The future of retail – Top trends to watch in 2016
This year’s Future Laboratory “Retail Future” report shone a light on the most important trends for retail brands to watch in 2016 and made for a compelling read. If you are in the retail business or a digital advocate like me then here are some of the big emerging trends in the report of interest that are set to shape the retail landscape in 2016:
Social commerce has never lived up to its promise as a big driver of global retail growth. In 2016, that could start to change with both Facebook and Twitter trying hard to turn its potential into performance. The challenge they have both faced is to keep up with the might of Amazon and create seamless, intuitive s-commerce shopping experiences people want to actually use. Facebook is regarded as having the best chance of success – its ability to track ‘likes’ and reactions with its powerful new Audience Insights tool is expected to allow it to build detailed customer profiles that should help it to crack the s-commerce market. Twitter will also be interesting to watch. It recently achieved an s-commerce breakthrough through a Topshop London Fashion Week partnership. It matched catwalk trends to in-store ranges and purportedly drove an impressive 18% week-on-week sales boost.
Loyalty Rewards 3.0
According to Forrester Research only 30% of consumers use retailers’ apps to buy products. In response, future-facing retailers are rolling out mobile based apps that offer rewards and concierge-style services instead of penny-for-a-point strategies. For example, Harvey Nichols adopted this approach with its new loyalty app after discovering that 80% of its consumers preferred mobile-based access to its loyalty scheme versus using plastic cards. This form of modern consumer engagement is helping them and other brands connect with their customers on their terms and sustain engagement via real time rewards. You can find out more here.
Innovative retail brands are scaling back their omni-channel efforts and getting direct and personal with customers via text. As 90% of texts are read within three minutes of receipt this gives brands the opportunity to create real time conversations and sales opportunities. For example, Drinkeasy, an SMS-based start-up, sends text updates to its members alerting them to the availability and price of its latest craft spirit stock. Customers reply with the amount they wish to buy and the products are promptly delivered to their homes. A simple fuss-free value exchange powered by technology.
Data driven retail experiences
Retailers should look to combine big data with online feedback and use this to create engagement strategies that integrate their customers’ reactions and feedback into product development and sales strategies. One brand that has done this successfully is fashion brand Target who partnered with the media platform Who What Wear to understand which were the most popular street style posts on the site. They analysed user data, including passive clicks on styles and reader feedback, and then took the top styles to inform their approach to designing a new range. This is a great example of tapping into customers’ curated shopping desires and aspirations and making them available in the real world, at an affordable price.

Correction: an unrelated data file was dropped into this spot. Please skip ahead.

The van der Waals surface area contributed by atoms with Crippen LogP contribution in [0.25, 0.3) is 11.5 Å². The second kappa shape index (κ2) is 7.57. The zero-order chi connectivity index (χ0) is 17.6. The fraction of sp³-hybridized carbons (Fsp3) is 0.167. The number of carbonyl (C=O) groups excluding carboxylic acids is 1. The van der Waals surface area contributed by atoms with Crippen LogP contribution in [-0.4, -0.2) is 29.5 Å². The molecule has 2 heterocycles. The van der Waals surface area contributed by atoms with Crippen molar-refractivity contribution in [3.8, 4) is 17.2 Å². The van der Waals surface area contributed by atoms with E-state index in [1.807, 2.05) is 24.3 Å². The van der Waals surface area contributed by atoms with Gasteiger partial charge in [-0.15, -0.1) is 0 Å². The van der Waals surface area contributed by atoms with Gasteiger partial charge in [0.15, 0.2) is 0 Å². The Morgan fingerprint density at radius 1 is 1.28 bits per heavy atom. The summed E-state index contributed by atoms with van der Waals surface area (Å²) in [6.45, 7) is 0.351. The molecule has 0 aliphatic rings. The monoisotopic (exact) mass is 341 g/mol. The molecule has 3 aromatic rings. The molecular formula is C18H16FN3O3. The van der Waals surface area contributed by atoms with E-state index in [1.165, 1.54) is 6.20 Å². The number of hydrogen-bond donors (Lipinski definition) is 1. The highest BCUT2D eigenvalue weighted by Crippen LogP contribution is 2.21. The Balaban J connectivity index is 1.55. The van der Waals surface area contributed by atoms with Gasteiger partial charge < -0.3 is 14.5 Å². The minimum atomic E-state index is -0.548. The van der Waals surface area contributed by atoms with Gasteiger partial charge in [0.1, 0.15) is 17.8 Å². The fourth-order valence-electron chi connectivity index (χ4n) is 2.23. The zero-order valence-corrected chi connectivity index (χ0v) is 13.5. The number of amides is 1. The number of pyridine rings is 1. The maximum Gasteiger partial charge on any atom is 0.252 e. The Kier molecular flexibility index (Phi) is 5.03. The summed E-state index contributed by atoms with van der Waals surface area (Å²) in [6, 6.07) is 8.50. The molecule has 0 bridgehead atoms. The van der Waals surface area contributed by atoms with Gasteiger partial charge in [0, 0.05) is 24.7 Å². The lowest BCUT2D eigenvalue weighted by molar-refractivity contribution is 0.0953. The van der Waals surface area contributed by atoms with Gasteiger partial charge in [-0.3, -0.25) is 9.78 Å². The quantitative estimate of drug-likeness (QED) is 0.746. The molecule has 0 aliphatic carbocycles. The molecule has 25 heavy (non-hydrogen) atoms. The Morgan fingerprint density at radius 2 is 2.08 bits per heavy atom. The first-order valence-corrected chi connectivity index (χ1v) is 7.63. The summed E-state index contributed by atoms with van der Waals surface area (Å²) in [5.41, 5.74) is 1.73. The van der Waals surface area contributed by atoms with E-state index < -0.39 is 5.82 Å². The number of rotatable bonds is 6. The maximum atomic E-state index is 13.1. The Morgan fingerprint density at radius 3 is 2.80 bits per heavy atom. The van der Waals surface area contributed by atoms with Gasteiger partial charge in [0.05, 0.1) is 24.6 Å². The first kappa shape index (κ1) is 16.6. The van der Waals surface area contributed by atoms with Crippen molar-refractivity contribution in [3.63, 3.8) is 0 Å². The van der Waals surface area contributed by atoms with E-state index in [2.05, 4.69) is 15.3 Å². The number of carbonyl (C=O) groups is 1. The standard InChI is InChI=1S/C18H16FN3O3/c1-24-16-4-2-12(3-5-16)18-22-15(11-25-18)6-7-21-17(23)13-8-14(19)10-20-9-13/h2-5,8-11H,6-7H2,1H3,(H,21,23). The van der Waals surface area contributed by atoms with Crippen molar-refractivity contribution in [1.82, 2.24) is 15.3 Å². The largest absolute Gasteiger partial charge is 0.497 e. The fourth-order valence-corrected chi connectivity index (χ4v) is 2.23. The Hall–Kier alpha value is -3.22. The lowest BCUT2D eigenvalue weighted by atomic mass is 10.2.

Mobile commerce & the growth of wearables
Retail payments and consumer engagement is set to be transformed as mobile devices increasingly become the preferred payment option. With the advent of proximity, or contactless, payment systems such as Apple Pay, Android Pay and Samsung Pay, the total value of proximity smartphone payment transactions in the US will grow by 210% in 2016. The next frontier for mobile purchasing and retail service is wearables, with it being anticipated that in four years, wearable payments will represent about 20% of the total mobile proximity transaction volume and about 1% of total cashless transactions in retail. It is interesting to see how Mastercard is leading the charge on this and future proofing itself by developing technology that will turn any smart device into a mobile payment system, from wearables to key fobs.
It is important to note that bricks-and mortar retail are also experiencing big strides forward with the re-invention of the physical store. Pure online brands such as Amazon and Google are fast establishing footholds in the real world. Whilst innovative bricks-and-mortar retail brands are launching a new offensive against their online rivals by building a strong sense of destination and location-specific experiences, re-enchanting consumers by creatively utilising their greatest asset – physical space. Future trends predicts that retail stores are set to continue becoming brand embassies and product showrooms that combine entertainment, leisure and sensory intrigue, where consumers can touch products and live and breathe the brand. Lululemon’s Hub 17 flagship store in New York’s Flatiron District is one example of this, combining engaging in-store experiences with one-stop social activities and events including yoga and fitness workshops.
It’s a hugely exciting and enormously interesting time in the fiercely competitive retail sector and we’re looking forward to seeing how brands continue to engage and influence their customers across all touchpoints in the value chain.
Head of Digital